So the author would not regard the reflexive expletives as an improvement. But more importantly, she might wonder about their accuracy. In the book, the infertility of man has been followed by a declining interest in
penetrative intercourse. The state frantically sponsors government porn stores promoting ever more recherché forms of erotic activity in an effort to maintain sexual desire just in case man’s seed should recover its potency. It’s not working: “Women complain increasingly of what they describe as painful orgasms: the spasm achieved but not the pleasure. Pages are devoted to this common phenomenon in the women’s magazines.” In such a world, would “fuck” survive as an epithet? As for “Jesus Christ!”, that too would be less likely to pass their lips—because in a world with no future, whether one regards global infertility as evidence of God’s anger or that He is indeed dead or (for a third group) that this is a kind of slo-mo Rapture, very few are as careless about faith as we turn-of-thecentury profaners are.
But Mr. Cuarón’s movie is careless about quite a lot of things. As one might expect from godless Hollywood, he de-Christianizes the movie. A scene in which a fawn is happily loping round the altar in the chapel of Magdalen College in Oxford is replaced by one in which a nervous deer skeeters through the corridor of an abandoned elementary school. It’s not quite the same. “Bloody animals,” rages the Magdalen chaplain. “They’ll have it all soon enough. Why can’t they wait?” The movie’s image is sentimental. The book’s is one of utter civilizational ruin—of faith, knowledge, art and beauty, all lost to the beasts and the jungle:
The choir of eight men and eight women filed in, bringing with them a memory of earlier choirs, boy choristers entering gravefaced with that almost imperceptible childish swagger, crossed arms holding the service sheets to their narrow chests, their smooth faces lit as if with an internal candle, their hair brushed to gleaming caps, their faces preternaturally solemn above the starched collars. Theo banished the image, wondering why it was so persistent when he had never even cared for children.
You can still hear boy choristers in the chapel: they play them on tape. You can still see christenings in churches—for newborn kittens.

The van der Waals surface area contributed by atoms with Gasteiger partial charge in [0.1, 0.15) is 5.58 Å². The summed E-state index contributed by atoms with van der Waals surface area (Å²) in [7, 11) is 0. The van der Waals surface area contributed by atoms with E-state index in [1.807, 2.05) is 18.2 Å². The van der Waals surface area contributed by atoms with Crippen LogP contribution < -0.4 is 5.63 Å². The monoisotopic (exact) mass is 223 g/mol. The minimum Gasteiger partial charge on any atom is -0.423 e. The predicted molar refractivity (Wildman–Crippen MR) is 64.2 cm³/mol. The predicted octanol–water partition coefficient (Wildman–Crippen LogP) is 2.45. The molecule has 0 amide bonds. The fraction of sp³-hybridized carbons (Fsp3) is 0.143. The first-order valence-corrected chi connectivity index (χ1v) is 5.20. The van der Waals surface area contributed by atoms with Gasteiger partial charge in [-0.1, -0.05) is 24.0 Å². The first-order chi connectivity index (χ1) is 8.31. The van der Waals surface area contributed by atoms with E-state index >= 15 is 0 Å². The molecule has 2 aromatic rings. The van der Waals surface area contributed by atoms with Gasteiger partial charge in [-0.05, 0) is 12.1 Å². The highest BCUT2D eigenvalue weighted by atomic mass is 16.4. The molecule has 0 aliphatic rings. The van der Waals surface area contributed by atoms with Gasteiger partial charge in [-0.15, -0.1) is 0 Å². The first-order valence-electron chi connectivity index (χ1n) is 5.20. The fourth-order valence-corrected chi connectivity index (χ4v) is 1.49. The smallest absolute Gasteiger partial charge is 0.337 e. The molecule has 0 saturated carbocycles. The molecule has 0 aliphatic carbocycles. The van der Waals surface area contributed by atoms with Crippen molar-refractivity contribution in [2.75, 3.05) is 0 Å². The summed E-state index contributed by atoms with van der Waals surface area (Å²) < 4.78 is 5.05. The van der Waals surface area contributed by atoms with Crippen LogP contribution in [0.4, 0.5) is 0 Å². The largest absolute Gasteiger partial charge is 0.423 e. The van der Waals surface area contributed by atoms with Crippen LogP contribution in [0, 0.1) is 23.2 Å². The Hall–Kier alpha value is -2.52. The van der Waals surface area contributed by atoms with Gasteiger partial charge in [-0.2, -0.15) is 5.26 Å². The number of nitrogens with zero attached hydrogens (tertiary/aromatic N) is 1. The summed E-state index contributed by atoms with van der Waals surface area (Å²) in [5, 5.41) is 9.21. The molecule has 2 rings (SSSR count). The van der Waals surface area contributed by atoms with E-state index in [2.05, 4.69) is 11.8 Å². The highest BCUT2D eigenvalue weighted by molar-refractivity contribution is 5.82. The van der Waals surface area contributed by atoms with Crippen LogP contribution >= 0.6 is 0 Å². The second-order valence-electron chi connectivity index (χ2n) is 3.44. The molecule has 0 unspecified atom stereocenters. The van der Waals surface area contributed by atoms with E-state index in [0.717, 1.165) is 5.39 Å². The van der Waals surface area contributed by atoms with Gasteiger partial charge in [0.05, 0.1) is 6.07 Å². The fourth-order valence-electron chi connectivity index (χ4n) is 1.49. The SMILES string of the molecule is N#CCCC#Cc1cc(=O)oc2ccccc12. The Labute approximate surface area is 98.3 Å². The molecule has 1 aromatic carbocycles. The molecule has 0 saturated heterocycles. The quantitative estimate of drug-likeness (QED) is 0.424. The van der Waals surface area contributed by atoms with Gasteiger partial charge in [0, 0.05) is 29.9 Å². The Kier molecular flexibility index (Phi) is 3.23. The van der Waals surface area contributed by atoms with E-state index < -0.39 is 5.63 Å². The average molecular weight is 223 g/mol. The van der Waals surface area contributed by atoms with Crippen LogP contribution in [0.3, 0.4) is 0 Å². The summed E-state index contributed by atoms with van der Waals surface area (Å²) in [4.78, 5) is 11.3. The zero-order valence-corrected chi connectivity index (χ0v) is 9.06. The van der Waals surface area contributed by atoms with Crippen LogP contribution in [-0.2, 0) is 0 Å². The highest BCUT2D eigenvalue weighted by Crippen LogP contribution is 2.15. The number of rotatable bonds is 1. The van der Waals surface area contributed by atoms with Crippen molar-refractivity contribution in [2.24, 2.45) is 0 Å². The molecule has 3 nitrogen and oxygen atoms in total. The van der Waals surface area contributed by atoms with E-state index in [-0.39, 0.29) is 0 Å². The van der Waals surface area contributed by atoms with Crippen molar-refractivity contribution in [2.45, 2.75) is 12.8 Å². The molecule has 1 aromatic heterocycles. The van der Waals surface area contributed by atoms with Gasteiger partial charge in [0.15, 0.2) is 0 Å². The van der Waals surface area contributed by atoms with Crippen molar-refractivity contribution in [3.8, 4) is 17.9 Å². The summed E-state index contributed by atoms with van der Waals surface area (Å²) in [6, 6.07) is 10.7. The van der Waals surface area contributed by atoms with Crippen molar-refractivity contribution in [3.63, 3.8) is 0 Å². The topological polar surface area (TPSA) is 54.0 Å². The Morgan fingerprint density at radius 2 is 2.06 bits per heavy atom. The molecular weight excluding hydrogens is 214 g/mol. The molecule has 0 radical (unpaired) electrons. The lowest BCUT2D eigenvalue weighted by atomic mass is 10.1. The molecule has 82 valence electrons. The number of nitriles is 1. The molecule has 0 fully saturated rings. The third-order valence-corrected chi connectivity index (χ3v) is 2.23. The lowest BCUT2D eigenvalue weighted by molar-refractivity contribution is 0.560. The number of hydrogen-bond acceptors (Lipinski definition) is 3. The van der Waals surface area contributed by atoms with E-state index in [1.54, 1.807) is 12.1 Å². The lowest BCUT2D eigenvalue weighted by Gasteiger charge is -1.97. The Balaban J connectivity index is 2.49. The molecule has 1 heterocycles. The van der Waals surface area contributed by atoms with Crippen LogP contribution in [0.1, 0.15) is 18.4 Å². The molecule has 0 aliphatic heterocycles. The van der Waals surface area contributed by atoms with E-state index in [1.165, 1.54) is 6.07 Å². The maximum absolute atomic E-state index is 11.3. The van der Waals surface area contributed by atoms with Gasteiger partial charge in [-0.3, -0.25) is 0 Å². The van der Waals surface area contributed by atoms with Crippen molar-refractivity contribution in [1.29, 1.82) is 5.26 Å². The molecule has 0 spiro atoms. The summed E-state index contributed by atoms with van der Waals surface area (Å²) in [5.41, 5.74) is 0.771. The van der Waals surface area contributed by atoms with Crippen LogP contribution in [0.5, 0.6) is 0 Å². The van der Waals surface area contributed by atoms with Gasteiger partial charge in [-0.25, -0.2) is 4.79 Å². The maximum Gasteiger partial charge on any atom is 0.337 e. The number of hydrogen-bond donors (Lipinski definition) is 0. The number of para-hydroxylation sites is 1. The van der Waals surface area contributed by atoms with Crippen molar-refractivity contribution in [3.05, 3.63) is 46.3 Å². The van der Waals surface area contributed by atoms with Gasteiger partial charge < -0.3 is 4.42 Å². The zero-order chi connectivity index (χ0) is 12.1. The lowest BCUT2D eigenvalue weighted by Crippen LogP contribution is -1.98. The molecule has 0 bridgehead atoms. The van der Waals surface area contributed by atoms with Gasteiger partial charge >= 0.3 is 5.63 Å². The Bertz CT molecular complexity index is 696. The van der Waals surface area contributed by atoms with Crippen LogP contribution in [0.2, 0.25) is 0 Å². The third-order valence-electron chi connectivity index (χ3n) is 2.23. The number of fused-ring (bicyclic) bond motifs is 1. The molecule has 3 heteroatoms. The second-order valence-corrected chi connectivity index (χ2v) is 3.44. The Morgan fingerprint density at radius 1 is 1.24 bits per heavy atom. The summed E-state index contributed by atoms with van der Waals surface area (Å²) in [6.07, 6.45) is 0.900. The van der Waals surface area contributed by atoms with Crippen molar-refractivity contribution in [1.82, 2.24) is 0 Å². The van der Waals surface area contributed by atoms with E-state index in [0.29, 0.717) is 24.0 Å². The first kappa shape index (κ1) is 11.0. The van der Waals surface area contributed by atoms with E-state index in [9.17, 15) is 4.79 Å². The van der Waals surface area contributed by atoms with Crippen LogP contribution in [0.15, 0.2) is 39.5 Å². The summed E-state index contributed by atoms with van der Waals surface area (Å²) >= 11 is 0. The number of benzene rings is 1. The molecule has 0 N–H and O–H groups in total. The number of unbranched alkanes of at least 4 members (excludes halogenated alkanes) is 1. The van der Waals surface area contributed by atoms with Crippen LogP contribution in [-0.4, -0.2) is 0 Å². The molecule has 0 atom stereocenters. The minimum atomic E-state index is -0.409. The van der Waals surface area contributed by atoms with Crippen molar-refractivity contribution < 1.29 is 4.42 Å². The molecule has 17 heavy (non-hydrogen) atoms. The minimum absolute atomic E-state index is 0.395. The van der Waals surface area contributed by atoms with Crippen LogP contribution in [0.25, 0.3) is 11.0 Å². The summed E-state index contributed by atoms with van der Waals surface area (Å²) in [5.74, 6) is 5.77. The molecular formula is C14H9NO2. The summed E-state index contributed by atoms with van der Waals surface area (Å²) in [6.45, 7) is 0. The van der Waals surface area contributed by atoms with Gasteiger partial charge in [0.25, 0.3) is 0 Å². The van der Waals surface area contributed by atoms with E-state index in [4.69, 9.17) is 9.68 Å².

Ladyjames’s dictatorship is a subtler one than Mr. Cuarón’s. The “Warden of England” would win any election in a landslide: he knows an aging population wants “security, comfort, pleasure,” not untrammelled liberties. Mr. Cuarón’s dystopia is a dreary, conventionally brutal police state and its “Homeland Security” (geddit?) apparatus. Free spirits are represented in the usual way: Michael Caine plays a minor character called Jasper, who once protested Bush and the Iraq war and restrictions on illegal immigration. He has a John Lennon fright wig; he smokes dope and listens to 60-year-old boomer rock. This will save the planet?
In the novel, this reductive notion of retro self-absorption masquerading as iconoclasm is certainly not the solution, and in many ways a big part of the problem. R D. James’s short book is a meditation on loss of purpose in society: the symptoms are already well advanced in real-life Europe—convenience euthanasia, collapsed birth rates, wild animals reclaiming empty villages on the east German plain. Cuarón can’t even grasp the question, offering by way of substitution only hippie anthems, package-tour Eastern spirituality and other cobwebbed cool.
The film looks like a film—which is to say that, apart from Michael Caine, everyone in it is young: young transgressive leaders of young gangs pursued by young cops and young soldiers. But that’s exactly what the novel has in short supply: roads crumble to tracks because the employees of the state are too middle-aged to maintain the rural districts. Entirely accidentally, the ineptitude of Cuarón’s movie makes James’s point: a society without youth is so alien to our assumptions about ourselves that we can’t even make a film about it. Which suggests that Hollywood itself—at least in its present incarnation—will be one of the casualties of the coming of age. M